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Safety Profile of New Pan-Genomic HCV Drug Similar to Current Treatments

Jackie Syrop
After reviewing the evidence for all approved hepatitis C virus treatments, Advera Health has determined that Gilead Sciences’ newly approved, pan-genomic Epclusa has a similar safety profile as Sovaldi, Harvoni, Daklinza, and Viekira Pak.
Epclusa has been approved as the first pan-genomic treatment for the hepatitis C virus (HCV). After reviewing the evidence for Epclusa and other HCV treatments already on the market, Advera Health has determined that Gilead Sciences’ Epclusa has a similar safety profile as Sovaldi, Harvoni, Daklinza, and Viekira Pak.

The FDA approved Epclusa (sofosbuvir/velpatasvir) for the treatment of adult patients with chronic HCV both with and without cirrhosis. It is also approved as a part of a combination treatment with ribavirin for patients with moderate to severe cirrhosis. Epclusa is a combination tablet that contains 400 mg sofosbuvir and 100 mg  velpatasvir, and is the first approved drug treatment for all 6 major genotypes (strains) of HCV. This new pan-genomic treatment has the potential to greatly simplify clinical decision-making and reduce the need for pretreatment genomic testing prior to therapy. Epclusa is a product of Gilead Sciences.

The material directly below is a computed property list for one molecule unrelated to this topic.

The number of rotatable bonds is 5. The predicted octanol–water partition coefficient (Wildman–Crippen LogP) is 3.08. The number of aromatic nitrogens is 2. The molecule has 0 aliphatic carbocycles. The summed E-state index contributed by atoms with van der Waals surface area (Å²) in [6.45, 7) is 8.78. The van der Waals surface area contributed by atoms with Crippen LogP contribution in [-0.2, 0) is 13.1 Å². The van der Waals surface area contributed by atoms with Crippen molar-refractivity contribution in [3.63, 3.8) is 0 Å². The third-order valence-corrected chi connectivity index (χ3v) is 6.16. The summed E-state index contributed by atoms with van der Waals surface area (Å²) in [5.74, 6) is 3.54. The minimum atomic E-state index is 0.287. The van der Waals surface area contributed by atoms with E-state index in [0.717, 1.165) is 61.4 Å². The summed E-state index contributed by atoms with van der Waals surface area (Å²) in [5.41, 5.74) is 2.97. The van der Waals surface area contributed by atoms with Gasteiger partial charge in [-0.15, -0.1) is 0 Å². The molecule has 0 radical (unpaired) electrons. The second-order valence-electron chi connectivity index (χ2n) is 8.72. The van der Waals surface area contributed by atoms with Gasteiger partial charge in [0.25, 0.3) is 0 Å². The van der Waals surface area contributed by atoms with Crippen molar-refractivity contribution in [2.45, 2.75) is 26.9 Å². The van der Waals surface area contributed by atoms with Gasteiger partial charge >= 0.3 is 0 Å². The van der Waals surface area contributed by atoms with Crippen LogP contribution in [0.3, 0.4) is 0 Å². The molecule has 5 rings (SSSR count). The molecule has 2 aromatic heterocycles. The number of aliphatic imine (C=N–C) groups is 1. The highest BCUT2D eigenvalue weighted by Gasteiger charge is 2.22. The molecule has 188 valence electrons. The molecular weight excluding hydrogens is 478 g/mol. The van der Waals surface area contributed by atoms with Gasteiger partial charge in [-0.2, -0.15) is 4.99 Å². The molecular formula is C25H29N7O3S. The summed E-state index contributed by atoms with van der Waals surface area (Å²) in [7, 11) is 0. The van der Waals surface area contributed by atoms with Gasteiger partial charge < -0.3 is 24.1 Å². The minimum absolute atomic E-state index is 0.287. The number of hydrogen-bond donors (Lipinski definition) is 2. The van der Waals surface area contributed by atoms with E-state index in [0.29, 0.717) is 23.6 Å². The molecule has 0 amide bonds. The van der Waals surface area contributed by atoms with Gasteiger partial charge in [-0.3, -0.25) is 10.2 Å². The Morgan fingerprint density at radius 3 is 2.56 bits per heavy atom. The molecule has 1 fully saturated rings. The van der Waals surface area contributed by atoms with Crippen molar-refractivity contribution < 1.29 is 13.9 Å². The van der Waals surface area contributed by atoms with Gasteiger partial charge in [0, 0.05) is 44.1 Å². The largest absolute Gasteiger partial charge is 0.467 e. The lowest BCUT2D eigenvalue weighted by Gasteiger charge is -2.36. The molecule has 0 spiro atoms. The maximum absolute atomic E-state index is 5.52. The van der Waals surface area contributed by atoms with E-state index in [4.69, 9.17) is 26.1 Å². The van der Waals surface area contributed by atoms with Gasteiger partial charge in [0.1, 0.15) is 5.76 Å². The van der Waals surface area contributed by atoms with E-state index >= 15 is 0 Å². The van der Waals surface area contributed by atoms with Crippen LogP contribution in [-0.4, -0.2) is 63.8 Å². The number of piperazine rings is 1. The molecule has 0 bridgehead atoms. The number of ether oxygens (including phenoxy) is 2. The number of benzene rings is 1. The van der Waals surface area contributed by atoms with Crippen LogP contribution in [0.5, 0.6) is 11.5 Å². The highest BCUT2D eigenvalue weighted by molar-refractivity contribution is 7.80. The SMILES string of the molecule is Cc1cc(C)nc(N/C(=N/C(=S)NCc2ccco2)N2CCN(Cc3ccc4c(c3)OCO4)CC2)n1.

Advera found that Epclusa seems to have a slightly higher or similar sustained viral response after 12 weeks for genotypes 1-4 as the other treatments. Notably, Epclusa shows a high cure rate (80% to 95% in trials) for HCV genotype 3, which is the most challenging to treat.

The FDA based its approval of Epclusa on three 12-week safety and efficacy studies in 1588 patients without cirrhosis or with mild cirrhosis. The studies showed that 95% to 99% of patients who received Epclusa had no virus detected in their blood 12 weeks after finishing treatment, which the FDA states suggests the patients’ infections had been cured. The safety and efficacy of Epclusa was also analyzed in a study of 267 patients with moderate to severe cirrhosis, of whom 87 subjects received Epclusa in combination with ribavirin for 12 weeks, and 94% of these patients had no virus detectable in their blood 12 weeks after finishing treatment.  

The most common adverse effects associated with Epclusa in clinical trials include headache, fatigue, and nausea. Epclusa’s labeling has a warning about serious slowing of the heart rate and cases requiring implantation of a pacemaker that have been reported when certain other drugs are dosed at the same time. However, the rate of serious adverse events, the rate of discontinuation of the drug, and overall rates of adverse events in the clinical trials are comparable to placebo and the available medications already in use for HCV.

Sovaldi, Harvoni, Daklinza, and Viekira Pak all do not have any boxed warnings, and Advera expects that Epclusa will likely not have any either considering its safety profile.

“Though our analysis of the clinical trial data support the possibility of this drug to be a safe genome-wide anti-HCV drug, close post-marketing surveillance after its approval will help us to identify further safety issues,” Advera reported.

 
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